In a criminal case, the defendant's motion for required findings of not guilty should have been allowed where the evidence left the identification of the victim's assailant a matter of conjecture for the jury. [527-529]
INDICTMENTS found and returned in the Superior Court Department on November 13, 1986
The cases were tried before Charles M. Grabau, J.
Esther J. Horwich for the defendant.
Lauren Inker, Assistant District Attorney, for the Commonwealth.
FINE, J. Late one night, while at home alone in Jamaica Plain with her three dogs, the victim was accosted by a male intruder who, over the course of several minutes, held a knife to her throat, robbed her, and threatened to rape her. The Commonwealth and the defendant stipulated that the crimes described by the victim had been committed. The only contested issue was the identity of the assailant. A Superior Court jury, believing that the defendant was the assailant, convicted him of armed robbery, armed burglary and assault on an occupant, and assault with intent to rape. He raises numerous issues on appeal, but we need address only one, the sufficiency of the Commonwealth's evidence linking him to the crimes.
The Commonwealth's identification evidence, viewed in its most favorable light, proved only that one of two individuals committed the crimes. The identification testimony from the victim was no stronger as to one of the individuals than the other. Apart from the victim's identification testimony, there
was no evidence that the defendant had any connection with the incident. No rational trier of fact, therefore, could have concluded, beyond a reasonable doubt, that the defendant, one of the two individuals identified by the victim, was guilty of the crimes. The defendant's motion for required findings of not guilty, pursuant to Mass.R.Crim.P. 25(b)(2), 378 Mass. 896 (1979), should have been allowed. See Berry v. Commonwealth, 393 Mass. 793 , 795-796 (1985); Commonwealth v. Salemme, 395 Mass. 594 , 599 (1985); Commonwealth v. Frisino, 21 Mass. App. Ct. 551 , 555 (1986); United States v. Johnson, 427 F.2d 957, 961 (5th Cir. 1970). Contrast Commonwealth v. Bishop, 9 Mass. App. Ct. 468 , 472-473 (1980).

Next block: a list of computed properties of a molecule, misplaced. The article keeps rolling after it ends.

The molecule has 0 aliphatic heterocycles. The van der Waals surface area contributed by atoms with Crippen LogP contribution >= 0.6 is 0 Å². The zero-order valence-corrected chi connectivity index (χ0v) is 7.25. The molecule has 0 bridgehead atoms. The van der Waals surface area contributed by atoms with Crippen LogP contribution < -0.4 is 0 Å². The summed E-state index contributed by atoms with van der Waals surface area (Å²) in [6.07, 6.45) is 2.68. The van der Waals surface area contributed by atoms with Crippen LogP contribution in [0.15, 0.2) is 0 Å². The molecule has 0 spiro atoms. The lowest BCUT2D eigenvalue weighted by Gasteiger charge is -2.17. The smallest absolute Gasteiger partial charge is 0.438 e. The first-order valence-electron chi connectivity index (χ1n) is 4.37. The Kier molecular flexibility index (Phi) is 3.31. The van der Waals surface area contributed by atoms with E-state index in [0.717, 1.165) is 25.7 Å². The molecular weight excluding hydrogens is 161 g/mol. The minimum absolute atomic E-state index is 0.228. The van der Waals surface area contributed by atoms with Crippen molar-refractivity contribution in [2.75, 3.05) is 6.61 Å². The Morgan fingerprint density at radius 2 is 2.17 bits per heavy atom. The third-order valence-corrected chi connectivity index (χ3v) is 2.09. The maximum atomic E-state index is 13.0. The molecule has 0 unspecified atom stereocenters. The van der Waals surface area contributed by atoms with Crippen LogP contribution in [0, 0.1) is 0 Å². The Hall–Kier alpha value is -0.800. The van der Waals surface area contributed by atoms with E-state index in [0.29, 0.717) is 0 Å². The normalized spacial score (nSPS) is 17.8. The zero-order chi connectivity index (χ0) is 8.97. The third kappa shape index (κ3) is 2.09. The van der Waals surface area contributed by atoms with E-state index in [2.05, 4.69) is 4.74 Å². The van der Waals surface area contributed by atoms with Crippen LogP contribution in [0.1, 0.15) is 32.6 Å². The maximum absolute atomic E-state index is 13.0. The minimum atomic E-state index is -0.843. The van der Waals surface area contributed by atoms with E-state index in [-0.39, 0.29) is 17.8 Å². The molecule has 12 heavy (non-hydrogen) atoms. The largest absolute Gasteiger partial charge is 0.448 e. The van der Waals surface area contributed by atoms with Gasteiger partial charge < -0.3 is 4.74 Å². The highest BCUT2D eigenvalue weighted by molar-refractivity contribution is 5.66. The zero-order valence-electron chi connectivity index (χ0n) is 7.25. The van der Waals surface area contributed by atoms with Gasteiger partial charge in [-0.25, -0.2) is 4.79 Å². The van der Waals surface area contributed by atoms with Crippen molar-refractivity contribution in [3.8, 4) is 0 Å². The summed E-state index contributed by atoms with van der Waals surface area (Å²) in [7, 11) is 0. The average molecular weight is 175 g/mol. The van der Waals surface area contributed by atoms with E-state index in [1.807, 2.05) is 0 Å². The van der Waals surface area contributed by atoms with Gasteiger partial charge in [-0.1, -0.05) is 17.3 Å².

The Commonwealth's identification evidence consisted of the following. Shortly after the incident occurred in her home, the victim examined approximately 300 photographs at the police station and, from those, selected a photograph of the defendant. She also identified him in court at a probable cause hearing and at trial. At the probable cause hearing, however, she stated that her assailant had a darker complexion than the defendant.
About six months after the incident, from an excellent vantage point, the victim observed a man on a subway train and concluded that he was her assailant. The man acted suspiciously: watching the victim, following her as she left the train, remaining in the station for most of the time she spent waiting in a position of safety, and waiting again outside the station. The victim called the district attorney's office from her home to notify the prosecutor that she had seen her assailant. Later, at the probable cause hearing, she stated that she had no doubt that the person she had seen on the subway was her assailant.
The defendant could not have been the person the victim saw on the subway as, at the time, he was in the Charles Street jail. The prosecutor stipulated at trial that the defendant and the individual on the subway, apparently look-alikes, were not the same person. The victim learned a few days before trial that the defendant could not have been the person she had seen on the subway. Yet she did not back away at trial from her previous statement that the person on the subway was her assailant.
The victim's identification of the person on the subway was at least as strong as her identification of the defendant. The first in-person identification she made was of the person on the subway, and it was made spontaneously without any suggestive circumstances. The identification of the defendant was made soon after the crime, but it was based only upon the victim's selection of a photograph of the defendant's face from a police mug shot book. The Commonwealth's evidence, thus, left the matter of identification one of conjecture for the jurors. See Commonwealth v. Saez, 21 Mass. App. Ct. 408 , 413 (1986).
Consequently, we must reverse the judgments, set aside the verdicts, and order entry of judgments of acquittal.